LOS ANGELES — We were born 12 days apart in a hospital that has since been turned into a retirement home. We both had hockey in our blood, and on our minds, but the similarities ended there.
That’s because Justin Williams has gone so much further and achieved so much more than any kid growing up in Cobourg, Ont., more than two decades ago could have imagined.
It’s incredible, really. Somewhere in the fuzzy recesses of my memory I can recall a minor hockey game where my team was getting smoked. The score 7-1 sticks out, but there’s no way to verify that. One indisputable fact is that there was a forward on the other team we simply couldn’t stop.
I bet you can guess who that was.
To be a kid back then in Cobourg or neighbouring Port Hope, where Williams first played organized hockey, meant that you knew who Justin Williams was. In our small world, he had an aura about him. He was our best at the game that mattered the most.
However, in the much larger picture he was hardly unique. There are kids dominating at every level of minor-league hockey right across Canada and beyond; only the smallest percentage of them ever play one NHL game, let alone score an overtime winner in the Stanley Cup final.
Besides, our town never really seemed like the kind of place NHL players came from. Steve Smith, the former Edmonton Oilers defenceman, was raised there but otherwise it was pretty rare for someone from Cobourg to even graduate to junior. For us, hockey was basically a game that was played for fun and there's absolutely nothing wrong with that.
In fact, it was typical for a town of 15,000 people at the time.
The minor hockey association was run by parents and committed volunteers, but the access to high-level coaching or skills training simply wasn't there. This is an era, remember, when most families didn't even have access to the internet.
What that meant for Williams is that he had to head elsewhere once it became clear that he was a cut above everyone else. Scoring a pile of goals and winning every game 7-1 only has limited appeal. He went on to play AAA for the Central Ontario Wolves and Quinte Hawks, but the NHL still seemed like a long way off -- especially when Quinte cut him one year.
Even after getting drafted by the Plymouth Whalers in the Ontario Hockey League, he didn't play much as a 16-year-old rookie. He was occasionally a healthy scratch that season and spent some time with a lower level junior team in Michigan.
But the dream never died.
"I've been cut from three or four teams in my career coming up and it was hard for me to get to the next level," Williams said Friday. "That goes with a lot of guys. The attitude is 'You're not going to break me, you're not going to get the better of me. I'm going to show you."'
I still remember the day my dad phoned me to say that Williams had made the Philadelphia Flyers. We were 18 years old and I had just moved into a university residence in downtown Toronto. That seemed like a huge personal step at the time, so I couldn't fathom that one of my contemporaries was going to play in the NHL.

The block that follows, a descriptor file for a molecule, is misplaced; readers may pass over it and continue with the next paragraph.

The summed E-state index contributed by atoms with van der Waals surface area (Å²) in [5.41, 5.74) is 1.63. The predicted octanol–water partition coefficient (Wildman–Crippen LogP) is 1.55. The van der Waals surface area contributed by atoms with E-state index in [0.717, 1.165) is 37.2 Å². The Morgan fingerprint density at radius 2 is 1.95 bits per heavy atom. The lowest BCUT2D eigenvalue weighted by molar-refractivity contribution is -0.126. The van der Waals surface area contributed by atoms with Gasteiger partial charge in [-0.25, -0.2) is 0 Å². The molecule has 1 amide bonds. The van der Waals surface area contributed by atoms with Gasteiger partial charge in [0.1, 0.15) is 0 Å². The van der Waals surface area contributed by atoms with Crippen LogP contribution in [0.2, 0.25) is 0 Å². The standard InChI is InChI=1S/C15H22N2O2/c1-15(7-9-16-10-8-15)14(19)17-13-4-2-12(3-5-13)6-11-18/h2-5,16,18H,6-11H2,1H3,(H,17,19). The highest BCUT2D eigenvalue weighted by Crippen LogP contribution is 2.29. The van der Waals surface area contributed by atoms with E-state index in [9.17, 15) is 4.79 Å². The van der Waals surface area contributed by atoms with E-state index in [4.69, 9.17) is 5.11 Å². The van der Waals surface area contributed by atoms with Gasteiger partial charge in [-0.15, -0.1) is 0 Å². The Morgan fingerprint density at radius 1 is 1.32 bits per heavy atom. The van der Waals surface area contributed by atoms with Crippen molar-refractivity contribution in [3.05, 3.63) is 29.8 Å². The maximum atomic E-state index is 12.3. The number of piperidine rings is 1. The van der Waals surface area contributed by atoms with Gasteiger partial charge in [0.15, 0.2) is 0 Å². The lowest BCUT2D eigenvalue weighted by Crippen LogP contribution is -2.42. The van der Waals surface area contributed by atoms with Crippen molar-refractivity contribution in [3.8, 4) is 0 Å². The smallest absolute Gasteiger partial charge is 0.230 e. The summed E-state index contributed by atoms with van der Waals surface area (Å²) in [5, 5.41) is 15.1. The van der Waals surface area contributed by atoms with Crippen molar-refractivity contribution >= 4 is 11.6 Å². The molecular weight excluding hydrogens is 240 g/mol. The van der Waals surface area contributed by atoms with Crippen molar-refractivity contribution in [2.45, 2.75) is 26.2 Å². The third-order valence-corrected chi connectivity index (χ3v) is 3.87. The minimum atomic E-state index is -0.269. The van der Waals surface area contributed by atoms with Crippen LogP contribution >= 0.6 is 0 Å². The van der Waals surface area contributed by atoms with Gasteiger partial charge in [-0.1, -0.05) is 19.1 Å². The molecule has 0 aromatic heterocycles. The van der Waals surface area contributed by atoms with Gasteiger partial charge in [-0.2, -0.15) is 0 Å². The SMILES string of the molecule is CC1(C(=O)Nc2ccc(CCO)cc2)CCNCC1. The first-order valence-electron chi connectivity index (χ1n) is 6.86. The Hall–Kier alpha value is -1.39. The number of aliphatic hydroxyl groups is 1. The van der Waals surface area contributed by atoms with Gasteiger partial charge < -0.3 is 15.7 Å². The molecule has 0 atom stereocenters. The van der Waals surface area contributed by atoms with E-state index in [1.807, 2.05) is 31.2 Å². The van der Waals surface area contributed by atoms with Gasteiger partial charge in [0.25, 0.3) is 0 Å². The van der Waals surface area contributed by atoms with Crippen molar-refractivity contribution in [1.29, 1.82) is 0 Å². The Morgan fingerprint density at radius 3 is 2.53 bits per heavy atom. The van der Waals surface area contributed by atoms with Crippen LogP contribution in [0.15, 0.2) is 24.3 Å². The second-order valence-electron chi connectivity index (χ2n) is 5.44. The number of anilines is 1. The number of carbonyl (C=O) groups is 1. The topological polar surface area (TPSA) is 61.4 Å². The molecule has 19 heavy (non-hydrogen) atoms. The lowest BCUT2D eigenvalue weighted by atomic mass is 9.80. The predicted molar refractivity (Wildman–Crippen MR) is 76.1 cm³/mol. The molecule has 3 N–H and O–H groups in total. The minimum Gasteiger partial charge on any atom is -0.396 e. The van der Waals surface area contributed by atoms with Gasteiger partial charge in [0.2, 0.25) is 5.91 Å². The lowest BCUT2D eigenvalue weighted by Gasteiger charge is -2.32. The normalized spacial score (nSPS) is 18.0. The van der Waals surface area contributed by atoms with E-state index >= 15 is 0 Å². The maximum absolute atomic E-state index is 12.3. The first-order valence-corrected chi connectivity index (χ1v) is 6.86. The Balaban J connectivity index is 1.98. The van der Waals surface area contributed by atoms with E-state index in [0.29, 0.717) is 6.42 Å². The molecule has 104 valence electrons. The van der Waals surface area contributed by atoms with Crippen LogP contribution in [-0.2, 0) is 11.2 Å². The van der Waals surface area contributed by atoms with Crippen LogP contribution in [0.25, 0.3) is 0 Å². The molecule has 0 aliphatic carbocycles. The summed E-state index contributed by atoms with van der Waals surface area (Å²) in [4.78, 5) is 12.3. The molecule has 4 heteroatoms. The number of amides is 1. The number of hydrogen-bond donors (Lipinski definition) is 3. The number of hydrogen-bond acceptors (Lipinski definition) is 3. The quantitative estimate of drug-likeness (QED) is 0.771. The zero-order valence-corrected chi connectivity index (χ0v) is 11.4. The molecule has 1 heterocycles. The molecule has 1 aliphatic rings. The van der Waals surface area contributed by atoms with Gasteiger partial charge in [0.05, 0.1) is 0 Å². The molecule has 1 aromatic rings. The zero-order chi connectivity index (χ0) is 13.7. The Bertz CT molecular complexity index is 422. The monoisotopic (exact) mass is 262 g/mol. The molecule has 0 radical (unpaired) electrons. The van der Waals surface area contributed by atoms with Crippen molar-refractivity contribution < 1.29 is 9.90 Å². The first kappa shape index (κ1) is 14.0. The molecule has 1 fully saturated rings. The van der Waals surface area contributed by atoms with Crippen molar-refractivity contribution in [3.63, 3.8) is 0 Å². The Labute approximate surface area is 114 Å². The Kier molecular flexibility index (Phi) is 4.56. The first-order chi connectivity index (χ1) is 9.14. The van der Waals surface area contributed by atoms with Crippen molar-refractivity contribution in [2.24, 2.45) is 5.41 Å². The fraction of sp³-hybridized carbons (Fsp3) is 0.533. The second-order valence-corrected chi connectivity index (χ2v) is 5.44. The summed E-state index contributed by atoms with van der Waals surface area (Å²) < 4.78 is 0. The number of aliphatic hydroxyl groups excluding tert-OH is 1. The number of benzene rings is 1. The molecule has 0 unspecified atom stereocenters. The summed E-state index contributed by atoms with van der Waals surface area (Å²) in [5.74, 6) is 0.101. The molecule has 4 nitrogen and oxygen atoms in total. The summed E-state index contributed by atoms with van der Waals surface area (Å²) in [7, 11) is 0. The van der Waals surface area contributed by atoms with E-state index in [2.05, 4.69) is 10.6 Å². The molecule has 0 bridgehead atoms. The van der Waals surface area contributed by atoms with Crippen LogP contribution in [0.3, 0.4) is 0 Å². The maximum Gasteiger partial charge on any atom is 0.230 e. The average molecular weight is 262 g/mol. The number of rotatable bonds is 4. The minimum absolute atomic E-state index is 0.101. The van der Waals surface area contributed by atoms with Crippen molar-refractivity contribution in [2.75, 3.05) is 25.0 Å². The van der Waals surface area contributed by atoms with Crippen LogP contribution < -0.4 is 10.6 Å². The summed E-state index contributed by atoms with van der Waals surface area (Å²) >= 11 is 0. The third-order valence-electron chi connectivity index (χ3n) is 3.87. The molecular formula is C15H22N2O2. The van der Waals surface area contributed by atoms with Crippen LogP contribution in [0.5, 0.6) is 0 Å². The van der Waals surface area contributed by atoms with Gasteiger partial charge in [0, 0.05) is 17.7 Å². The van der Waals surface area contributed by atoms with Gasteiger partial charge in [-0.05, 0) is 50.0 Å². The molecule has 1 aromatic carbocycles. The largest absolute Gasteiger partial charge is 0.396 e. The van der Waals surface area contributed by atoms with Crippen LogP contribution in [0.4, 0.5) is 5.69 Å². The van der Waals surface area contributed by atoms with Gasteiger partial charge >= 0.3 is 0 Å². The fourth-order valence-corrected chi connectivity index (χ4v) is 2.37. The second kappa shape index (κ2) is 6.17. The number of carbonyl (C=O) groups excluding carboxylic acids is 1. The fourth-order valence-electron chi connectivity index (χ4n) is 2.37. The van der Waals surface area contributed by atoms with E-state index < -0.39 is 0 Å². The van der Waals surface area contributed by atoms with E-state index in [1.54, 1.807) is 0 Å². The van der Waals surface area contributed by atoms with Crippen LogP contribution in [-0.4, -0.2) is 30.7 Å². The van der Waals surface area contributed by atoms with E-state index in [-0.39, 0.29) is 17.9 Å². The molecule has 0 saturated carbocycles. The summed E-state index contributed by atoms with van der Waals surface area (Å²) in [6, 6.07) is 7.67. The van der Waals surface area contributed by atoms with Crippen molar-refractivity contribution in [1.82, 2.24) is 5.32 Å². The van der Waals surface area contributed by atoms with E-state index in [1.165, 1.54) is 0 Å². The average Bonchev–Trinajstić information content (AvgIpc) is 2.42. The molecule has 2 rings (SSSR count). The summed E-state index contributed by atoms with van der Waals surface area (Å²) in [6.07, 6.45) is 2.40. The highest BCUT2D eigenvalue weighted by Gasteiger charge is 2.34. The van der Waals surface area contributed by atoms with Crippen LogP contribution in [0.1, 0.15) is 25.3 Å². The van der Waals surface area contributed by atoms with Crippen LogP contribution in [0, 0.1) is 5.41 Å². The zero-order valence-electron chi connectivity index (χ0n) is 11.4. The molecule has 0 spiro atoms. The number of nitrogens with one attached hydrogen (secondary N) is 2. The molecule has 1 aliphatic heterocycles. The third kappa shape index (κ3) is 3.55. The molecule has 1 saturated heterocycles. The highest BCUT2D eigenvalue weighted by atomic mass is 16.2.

As it turns out, it came as a bit of a shock to Williams as well.
He was drafted 28th overall by the Flyers after a breakout second season in the OHL, but never expected to earn a job out of his first NHL training camp. Even now he's not completely sure what he did to secure a roster spot on a 100-point team that featured veterans like John LeClair, Keith Primeau, Rick Tocchet and Eric Desjardins.
"Opportunity and obviously working for it," said Williams.
That might as well be the story of his life.
He has spent the last 14 years of his career in the NHL and never really attracted too much attention, even while twice scoring 30 goals and becoming a dependable contributor on a lot of good hockey teams. His name has been etched into the rounded edges of the Stanley Cup twice -- boy did the people turn out on a rainy day in 2006 when he brought the trophy to Cobourg -- and through it all Williams just continued to work.
"I've just always tried to improve myself and get better because I know there's some guy just waiting to take my spot," he said. "That's the God's honest truth. There's always someone battling for your ice time, there's always someone up and coming that could knock you off."
Now he is reluctantly in the spotlight on the sport's biggest stage.
By his own admission, Williams doesn't really like to talk about himself. He's been left with no choice after delivering in a couple more Game 7's for the Los Angeles Kings this spring and scoring the overtime winner against New York Rangers goaltender Henrik Lundqvist in the Stanley Cup opener on Wednesday.
It almost looked like he wanted to crawl under the table the other night when teammate Drew Doughty referred to him as the Kings most underrated player by a "mile" in front of a packed press conference.
"He doesn't get enough credit for what he does," said Doughty. "There are two guys on this team that I want to give the puck to, and that's him and [Anze Kopitar]. When they have the puck, plays happen."
Williams has 20 points during these playoffs and says he's found the confidence to go out and make things happen in big games. It's a pretty nice reward for a player who has been considered one of the NHL's best at puck possession for the last few years, but doesn't tend to rack up huge point totals.
Back in Cobourg, where his parents Craig and Denise still live, people are loving every minute of this Kings playoff run. It is yet one more reminder of what is possible if you work hard enough for something.
"Not everything is given to you," said Williams. "It's not on a silver platter. ... I've been able to overcome a lot because I had good family stability and they believed in me. It was a gradual climb.
"I just wanted to be the best I can be and slowly I'm realizing it."
From humble beginnings, it's been quite a thing to see.